“We believe it is a much more personalized customer experience,” he said. “From here, we get to a position where customers can really have a more intimate experience, because we are better able to create and convey the complex range of emotions the human face can convey.”

Moreover, he noted, the inclusion of a facial focal point makes some of the behaviors of the AI more palatable for human consumers.  For example, he noted, customers often don’t like the idea of a device using its camera to “scan” their face to read data about their mood – they tend to find it “creepy.” But the exact same activity doesn’t read as off-putting scanning when done by a virtual human – instead, it reads as the AI looking at the customer.

Which is why, Cross pointed out, the firm is building so many virtual humans for so many partners.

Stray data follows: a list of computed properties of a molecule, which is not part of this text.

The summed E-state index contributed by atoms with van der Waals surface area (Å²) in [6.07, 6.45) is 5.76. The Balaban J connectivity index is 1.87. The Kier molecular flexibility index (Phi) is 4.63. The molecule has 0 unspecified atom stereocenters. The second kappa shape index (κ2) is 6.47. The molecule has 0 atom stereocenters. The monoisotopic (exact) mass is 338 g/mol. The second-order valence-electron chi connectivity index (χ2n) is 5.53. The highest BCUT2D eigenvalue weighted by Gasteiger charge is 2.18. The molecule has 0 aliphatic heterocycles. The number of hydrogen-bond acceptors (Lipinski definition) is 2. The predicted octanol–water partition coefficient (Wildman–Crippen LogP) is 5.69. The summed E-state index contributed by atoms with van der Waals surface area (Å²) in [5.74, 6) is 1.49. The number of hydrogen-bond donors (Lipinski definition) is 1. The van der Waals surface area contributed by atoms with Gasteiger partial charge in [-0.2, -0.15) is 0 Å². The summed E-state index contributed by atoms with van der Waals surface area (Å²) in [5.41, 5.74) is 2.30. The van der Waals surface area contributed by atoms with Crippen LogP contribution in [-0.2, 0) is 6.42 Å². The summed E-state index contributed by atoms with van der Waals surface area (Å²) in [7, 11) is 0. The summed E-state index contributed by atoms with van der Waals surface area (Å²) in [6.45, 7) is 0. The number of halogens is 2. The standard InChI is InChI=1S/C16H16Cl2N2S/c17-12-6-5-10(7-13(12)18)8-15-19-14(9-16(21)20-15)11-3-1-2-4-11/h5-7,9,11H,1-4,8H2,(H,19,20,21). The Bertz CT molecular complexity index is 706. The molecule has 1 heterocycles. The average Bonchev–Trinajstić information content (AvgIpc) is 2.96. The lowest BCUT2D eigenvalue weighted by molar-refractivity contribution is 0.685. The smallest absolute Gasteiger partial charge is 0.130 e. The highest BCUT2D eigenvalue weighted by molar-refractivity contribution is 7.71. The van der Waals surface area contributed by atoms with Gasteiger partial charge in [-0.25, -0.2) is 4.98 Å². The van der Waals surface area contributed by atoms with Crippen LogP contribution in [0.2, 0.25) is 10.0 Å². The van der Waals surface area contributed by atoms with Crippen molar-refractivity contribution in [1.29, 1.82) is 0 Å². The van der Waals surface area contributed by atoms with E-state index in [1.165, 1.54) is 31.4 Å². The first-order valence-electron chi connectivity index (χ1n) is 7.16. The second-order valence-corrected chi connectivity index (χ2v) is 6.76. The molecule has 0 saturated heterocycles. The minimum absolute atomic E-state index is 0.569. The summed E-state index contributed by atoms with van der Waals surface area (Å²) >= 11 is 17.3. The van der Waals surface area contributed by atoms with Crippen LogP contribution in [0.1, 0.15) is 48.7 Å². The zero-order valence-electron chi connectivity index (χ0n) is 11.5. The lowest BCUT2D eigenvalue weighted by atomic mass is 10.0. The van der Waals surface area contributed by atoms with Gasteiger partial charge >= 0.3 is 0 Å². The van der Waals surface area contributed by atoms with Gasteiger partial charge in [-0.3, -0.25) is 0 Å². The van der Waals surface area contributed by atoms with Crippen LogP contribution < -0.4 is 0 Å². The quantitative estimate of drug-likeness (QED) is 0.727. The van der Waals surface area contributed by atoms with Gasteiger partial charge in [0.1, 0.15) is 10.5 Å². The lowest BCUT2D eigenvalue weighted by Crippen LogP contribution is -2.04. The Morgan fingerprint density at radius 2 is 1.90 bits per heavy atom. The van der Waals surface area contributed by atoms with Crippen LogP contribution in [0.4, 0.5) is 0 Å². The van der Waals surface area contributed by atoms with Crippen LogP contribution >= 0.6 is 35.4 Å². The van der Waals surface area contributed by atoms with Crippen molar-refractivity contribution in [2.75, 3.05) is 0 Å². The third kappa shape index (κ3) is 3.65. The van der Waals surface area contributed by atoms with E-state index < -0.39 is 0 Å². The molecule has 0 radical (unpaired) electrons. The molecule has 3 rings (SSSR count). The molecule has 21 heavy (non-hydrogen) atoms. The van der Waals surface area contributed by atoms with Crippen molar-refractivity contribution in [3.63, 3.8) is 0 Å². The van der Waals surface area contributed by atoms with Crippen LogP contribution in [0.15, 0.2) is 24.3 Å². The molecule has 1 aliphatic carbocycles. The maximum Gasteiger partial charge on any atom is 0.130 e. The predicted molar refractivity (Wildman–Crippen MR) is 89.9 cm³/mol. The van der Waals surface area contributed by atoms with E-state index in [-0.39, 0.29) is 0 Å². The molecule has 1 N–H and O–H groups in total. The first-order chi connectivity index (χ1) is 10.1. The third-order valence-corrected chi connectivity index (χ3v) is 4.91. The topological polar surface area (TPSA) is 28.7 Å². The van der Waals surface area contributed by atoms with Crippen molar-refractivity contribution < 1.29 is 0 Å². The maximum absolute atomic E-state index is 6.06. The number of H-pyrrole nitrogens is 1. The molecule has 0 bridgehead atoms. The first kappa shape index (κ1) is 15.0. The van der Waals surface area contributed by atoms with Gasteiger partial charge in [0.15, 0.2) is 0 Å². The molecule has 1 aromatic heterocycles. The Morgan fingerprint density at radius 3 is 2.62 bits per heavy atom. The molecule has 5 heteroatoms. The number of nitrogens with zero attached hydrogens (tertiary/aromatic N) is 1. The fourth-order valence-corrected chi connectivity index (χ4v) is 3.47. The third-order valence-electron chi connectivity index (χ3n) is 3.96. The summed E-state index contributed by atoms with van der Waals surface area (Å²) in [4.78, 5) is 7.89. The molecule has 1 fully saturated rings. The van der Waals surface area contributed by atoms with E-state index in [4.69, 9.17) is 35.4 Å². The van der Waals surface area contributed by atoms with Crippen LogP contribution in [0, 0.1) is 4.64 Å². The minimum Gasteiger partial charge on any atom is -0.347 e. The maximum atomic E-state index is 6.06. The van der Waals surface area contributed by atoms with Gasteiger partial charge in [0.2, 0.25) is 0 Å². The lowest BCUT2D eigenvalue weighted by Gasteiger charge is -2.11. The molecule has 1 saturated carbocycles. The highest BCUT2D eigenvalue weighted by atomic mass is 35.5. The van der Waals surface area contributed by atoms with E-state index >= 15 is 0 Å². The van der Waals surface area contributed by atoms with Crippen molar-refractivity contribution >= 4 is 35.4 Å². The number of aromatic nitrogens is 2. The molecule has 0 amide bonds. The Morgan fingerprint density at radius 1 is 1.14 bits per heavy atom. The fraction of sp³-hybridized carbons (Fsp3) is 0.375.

Putting a Face to a Name 

As of this week, NatWest has announced that it will be taking the “digital human concept for a ride to help cater to their consumers’ customer service needs in regard to getting answers to basic banking queries.”

At the start of 2017, the bank deployed a text-based chatbot named  “Cora,” which already can handle 200 basic banking queries and now holds 100,000 conversations a month. The goal of the partnership is two-fold, Cross noted. First, he said they are hoping to help Cora transfer all of those basic banking skills into the face-to-face personal interactions. That entails more than just a direct transfer of text-based conversational platform, because the translations are not exactly 1-1.

“People talking face-to-face use very different language than when they are texting,” Cross observed.

But beyond merely adopting Cora’s current skill set, he noted, the bigger goal and vision is to expand the universe of what she can do in cooperation with the customer as “they get to know each other better.”